Even within the first decan all green leaves began to pale. In the fields, the previously swelling grain-heads halted, and shrivelled, and soon were host to a plague of demons. Everywhere there was despair. For even if the dragon now flew away the damage was done; there would be no yield of grain this year. Not even for fodder.
Enough that the grain-plants were so affected. But the herbage, the grass in the pastures, the meadows, all by the paths and the tracks, in the wilds, all turned that same sickly-pale. The leaves on the trees, too, though they turned more slowly. I’m told the families, seeing this, went out with their blades to cut as they could before all was dead. They stripped the hedges, the copses, the thickets. In the woodlands they reduced the trees to naked arms. They did it not for themselves, for they couldn’t eat leaves. It was for their stock.
Never before had this Darkness been known. And amidst the fears and the crying was the constant search for more food.
The consequences were soon to show, an interconnected chain of starvation. No grass for the cattle, the horses, the sheep and the goats? No meat for us. No grain, no fruits, no nuts? No food for us. No food for us? No scraps for the pigs. No scraps for the pigs? No food for us.
No food for us.
Best then, before that fragile fodder ceases, to slaughter the stock, to smoke the meat and to bury it deep where the scavengers and tainting spirits and demons couldn’t reach it.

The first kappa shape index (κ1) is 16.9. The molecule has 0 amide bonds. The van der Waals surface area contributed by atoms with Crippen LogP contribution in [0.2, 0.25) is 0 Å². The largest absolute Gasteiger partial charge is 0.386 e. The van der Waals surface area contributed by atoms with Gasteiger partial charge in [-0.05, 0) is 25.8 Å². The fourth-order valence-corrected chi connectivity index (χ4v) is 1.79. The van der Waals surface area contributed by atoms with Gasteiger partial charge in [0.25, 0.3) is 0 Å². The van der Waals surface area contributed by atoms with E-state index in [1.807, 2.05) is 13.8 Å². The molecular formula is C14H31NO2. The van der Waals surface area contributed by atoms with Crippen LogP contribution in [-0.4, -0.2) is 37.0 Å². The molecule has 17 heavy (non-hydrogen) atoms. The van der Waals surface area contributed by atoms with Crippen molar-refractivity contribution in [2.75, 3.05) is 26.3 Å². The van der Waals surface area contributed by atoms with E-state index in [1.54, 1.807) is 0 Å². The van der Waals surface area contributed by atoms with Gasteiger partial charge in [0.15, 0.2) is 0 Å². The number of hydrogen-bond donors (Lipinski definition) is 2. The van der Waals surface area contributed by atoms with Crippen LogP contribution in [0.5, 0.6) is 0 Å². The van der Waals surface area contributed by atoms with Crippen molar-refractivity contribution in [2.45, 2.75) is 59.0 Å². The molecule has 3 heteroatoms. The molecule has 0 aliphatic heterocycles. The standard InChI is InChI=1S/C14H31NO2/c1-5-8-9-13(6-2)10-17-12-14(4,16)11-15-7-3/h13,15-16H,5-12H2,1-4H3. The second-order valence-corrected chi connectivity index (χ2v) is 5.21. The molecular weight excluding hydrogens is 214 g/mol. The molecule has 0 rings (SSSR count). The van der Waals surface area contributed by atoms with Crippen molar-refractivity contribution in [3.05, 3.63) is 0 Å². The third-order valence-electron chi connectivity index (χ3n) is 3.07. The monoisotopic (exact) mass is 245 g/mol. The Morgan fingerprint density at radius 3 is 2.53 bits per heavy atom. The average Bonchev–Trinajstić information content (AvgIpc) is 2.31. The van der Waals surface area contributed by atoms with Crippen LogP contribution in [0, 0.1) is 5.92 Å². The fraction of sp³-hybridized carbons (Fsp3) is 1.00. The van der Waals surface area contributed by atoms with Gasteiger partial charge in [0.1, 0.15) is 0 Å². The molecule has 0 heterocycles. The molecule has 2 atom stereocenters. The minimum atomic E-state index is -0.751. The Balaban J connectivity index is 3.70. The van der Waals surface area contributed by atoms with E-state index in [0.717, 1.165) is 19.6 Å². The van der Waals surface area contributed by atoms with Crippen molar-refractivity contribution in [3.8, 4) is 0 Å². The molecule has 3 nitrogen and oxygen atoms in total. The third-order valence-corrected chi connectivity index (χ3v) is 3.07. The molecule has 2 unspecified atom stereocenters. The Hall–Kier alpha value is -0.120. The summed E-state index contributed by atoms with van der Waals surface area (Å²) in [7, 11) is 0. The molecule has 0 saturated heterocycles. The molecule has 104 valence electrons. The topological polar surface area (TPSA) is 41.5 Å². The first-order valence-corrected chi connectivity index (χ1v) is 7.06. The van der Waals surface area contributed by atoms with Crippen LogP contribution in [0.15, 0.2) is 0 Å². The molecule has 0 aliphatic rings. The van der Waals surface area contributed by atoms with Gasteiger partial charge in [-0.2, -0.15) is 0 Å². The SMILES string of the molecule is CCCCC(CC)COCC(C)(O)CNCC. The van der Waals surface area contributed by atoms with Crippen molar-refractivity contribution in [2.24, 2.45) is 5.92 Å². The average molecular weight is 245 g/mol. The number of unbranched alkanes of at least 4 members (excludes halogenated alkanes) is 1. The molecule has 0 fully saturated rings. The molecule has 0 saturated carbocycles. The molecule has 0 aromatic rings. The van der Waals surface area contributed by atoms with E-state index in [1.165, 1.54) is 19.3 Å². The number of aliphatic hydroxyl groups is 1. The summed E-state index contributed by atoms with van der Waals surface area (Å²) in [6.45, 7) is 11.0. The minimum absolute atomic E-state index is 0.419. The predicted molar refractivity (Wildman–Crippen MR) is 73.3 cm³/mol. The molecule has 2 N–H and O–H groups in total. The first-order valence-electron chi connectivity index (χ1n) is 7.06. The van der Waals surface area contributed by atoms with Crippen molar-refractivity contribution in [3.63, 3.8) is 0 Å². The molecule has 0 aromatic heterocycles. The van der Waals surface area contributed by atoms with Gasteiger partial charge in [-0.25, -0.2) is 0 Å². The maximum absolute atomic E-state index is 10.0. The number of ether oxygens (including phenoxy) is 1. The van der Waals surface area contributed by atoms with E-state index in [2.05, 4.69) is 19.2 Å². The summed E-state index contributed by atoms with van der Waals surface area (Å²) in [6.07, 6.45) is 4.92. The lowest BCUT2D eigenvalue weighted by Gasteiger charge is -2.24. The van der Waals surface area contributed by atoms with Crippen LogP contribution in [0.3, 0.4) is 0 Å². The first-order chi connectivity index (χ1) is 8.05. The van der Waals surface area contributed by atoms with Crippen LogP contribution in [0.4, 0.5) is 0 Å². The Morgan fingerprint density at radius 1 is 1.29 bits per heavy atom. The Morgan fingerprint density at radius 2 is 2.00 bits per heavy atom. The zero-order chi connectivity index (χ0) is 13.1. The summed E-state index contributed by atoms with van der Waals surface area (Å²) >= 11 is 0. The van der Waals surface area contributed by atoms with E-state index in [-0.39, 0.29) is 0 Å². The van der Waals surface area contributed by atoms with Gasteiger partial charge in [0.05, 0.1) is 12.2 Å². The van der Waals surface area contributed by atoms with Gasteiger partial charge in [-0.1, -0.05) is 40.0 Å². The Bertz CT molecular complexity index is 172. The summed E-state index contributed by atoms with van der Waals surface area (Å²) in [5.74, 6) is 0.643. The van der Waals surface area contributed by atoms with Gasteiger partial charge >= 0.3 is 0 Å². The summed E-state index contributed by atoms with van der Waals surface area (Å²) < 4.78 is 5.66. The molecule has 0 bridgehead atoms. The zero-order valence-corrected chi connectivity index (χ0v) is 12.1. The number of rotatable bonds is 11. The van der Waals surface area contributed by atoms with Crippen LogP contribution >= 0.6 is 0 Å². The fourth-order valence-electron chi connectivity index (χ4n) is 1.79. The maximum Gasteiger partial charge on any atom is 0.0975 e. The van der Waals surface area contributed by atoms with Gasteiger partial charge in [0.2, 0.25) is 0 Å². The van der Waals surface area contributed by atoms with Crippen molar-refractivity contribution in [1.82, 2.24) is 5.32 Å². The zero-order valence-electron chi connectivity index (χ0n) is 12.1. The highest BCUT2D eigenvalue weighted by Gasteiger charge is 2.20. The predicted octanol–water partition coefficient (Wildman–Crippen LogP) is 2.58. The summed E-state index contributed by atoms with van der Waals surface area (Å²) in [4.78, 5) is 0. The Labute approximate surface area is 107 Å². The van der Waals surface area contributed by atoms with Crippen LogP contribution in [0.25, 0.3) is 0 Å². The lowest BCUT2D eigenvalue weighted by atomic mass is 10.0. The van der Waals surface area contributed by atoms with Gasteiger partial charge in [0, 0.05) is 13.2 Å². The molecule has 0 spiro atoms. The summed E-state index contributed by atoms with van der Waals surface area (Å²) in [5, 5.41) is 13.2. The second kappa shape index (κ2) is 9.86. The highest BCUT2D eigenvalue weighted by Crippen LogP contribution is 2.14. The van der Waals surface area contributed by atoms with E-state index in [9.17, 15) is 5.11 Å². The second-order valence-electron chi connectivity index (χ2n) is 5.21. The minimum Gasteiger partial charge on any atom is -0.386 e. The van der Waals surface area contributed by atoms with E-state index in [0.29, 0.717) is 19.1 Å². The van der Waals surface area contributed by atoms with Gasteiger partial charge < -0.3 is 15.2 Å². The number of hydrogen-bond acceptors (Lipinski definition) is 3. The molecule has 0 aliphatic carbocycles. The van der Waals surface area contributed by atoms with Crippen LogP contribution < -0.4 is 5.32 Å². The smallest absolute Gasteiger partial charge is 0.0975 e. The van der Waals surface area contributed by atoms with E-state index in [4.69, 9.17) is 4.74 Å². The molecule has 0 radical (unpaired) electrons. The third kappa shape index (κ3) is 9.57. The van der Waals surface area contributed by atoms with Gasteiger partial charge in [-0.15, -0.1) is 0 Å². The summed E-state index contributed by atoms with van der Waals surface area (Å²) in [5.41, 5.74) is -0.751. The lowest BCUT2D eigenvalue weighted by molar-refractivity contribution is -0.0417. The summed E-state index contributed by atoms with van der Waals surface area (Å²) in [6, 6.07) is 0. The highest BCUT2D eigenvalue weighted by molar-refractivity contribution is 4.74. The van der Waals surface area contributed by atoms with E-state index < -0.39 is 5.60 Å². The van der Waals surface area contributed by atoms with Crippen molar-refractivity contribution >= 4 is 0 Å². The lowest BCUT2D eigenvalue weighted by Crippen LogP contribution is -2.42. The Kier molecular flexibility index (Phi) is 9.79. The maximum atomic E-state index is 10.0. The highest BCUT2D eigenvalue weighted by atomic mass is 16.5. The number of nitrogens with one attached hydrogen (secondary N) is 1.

Oh, if that were all! But the vermin, the swarming flies that fed off the dead. The carrion eaters—at least they thrived. The wolves, foxes, cats and owls, everywhere emboldened by the Darkness. No one with senses intact would venture abroad, the paths and tracks no longer safe walking. As for the streams . . . they stank with the decomposition of the dead things in them. Now the only sweet water was got from the springs.
Wells were dug. Those truvidiren who had the craft of finding deep water were in great demand—the only reason now for any to travel.
We killed the Old King—King Hudrys. He had failed his people, failed Alsalda, he had to die. But not one truvidir believed with that killing we’d be rid of the dragon. What we needed was a New King. Yet no truvidir cared to promote one. What if he failed, for what man could fight a dragon? What man might chase it away? No ordinary man. Yet without the New King, the people of the Alsaldic Lands would face certain death before the turn of the year.